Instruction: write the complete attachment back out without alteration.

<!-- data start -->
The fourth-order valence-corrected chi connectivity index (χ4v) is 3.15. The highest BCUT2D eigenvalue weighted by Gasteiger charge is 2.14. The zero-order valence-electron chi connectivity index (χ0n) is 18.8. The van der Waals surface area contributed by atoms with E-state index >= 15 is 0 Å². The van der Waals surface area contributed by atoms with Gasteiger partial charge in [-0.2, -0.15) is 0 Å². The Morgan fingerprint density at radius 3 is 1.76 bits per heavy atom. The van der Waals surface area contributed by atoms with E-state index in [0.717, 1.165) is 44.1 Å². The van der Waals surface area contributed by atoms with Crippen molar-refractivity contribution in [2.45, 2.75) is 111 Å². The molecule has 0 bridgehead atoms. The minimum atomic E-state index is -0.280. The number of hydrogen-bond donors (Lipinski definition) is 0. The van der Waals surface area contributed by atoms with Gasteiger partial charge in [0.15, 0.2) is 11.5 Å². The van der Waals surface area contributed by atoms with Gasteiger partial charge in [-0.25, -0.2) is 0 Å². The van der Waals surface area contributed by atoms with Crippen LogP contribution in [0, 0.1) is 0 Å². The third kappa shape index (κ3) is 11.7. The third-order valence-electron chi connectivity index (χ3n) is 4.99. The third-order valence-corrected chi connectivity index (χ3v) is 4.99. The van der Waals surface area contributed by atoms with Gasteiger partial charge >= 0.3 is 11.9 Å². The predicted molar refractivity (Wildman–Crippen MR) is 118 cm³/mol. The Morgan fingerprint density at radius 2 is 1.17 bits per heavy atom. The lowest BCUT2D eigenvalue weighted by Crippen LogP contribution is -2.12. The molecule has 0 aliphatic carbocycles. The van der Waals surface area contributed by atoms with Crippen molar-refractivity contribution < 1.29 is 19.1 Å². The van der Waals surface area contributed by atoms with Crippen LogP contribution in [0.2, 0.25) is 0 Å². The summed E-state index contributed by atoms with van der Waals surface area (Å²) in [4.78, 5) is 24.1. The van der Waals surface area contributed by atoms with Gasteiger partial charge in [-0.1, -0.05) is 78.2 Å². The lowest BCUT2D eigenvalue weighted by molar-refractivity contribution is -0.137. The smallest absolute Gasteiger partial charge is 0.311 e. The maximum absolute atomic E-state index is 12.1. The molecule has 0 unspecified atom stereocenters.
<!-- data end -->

The fourth-order valence-corrected chi connectivity index (χ4v) is 3.15. The highest BCUT2D eigenvalue weighted by Gasteiger charge is 2.14. The zero-order valence-electron chi connectivity index (χ0n) is 18.8. The van der Waals surface area contributed by atoms with E-state index >= 15 is 0 Å². The van der Waals surface area contributed by atoms with Gasteiger partial charge in [-0.2, -0.15) is 0 Å². The Morgan fingerprint density at radius 3 is 1.76 bits per heavy atom. The van der Waals surface area contributed by atoms with E-state index in [0.717, 1.165) is 44.1 Å². The van der Waals surface area contributed by atoms with Crippen molar-refractivity contribution in [2.45, 2.75) is 111 Å². The molecule has 0 bridgehead atoms. The minimum atomic E-state index is -0.280. The number of hydrogen-bond donors (Lipinski definition) is 0. The van der Waals surface area contributed by atoms with Gasteiger partial charge in [0.15, 0.2) is 11.5 Å². The van der Waals surface area contributed by atoms with Gasteiger partial charge in [-0.25, -0.2) is 0 Å². The van der Waals surface area contributed by atoms with Crippen LogP contribution in [0, 0.1) is 0 Å². The third kappa shape index (κ3) is 11.7. The third-order valence-electron chi connectivity index (χ3n) is 4.99. The third-order valence-corrected chi connectivity index (χ3v) is 4.99. The van der Waals surface area contributed by atoms with Gasteiger partial charge >= 0.3 is 11.9 Å². The predicted molar refractivity (Wildman–Crippen MR) is 118 cm³/mol. The Morgan fingerprint density at radius 2 is 1.17 bits per heavy atom. The lowest BCUT2D eigenvalue weighted by Crippen LogP contribution is -2.12. The molecule has 0 aliphatic carbocycles. The van der Waals surface area contributed by atoms with Crippen molar-refractivity contribution < 1.29 is 19.1 Å². The van der Waals surface area contributed by atoms with Crippen LogP contribution in [0.2, 0.25) is 0 Å². The summed E-state index contributed by atoms with van der Waals surface area (Å²) in [4.78, 5) is 24.1. The van der Waals surface area contributed by atoms with Gasteiger partial charge in [-0.1, -0.05) is 78.2 Å². The lowest BCUT2D eigenvalue weighted by molar-refractivity contribution is -0.137. The smallest absolute Gasteiger partial charge is 0.311 e. The maximum absolute atomic E-state index is 12.1. The molecule has 0 unspecified atom stereocenters.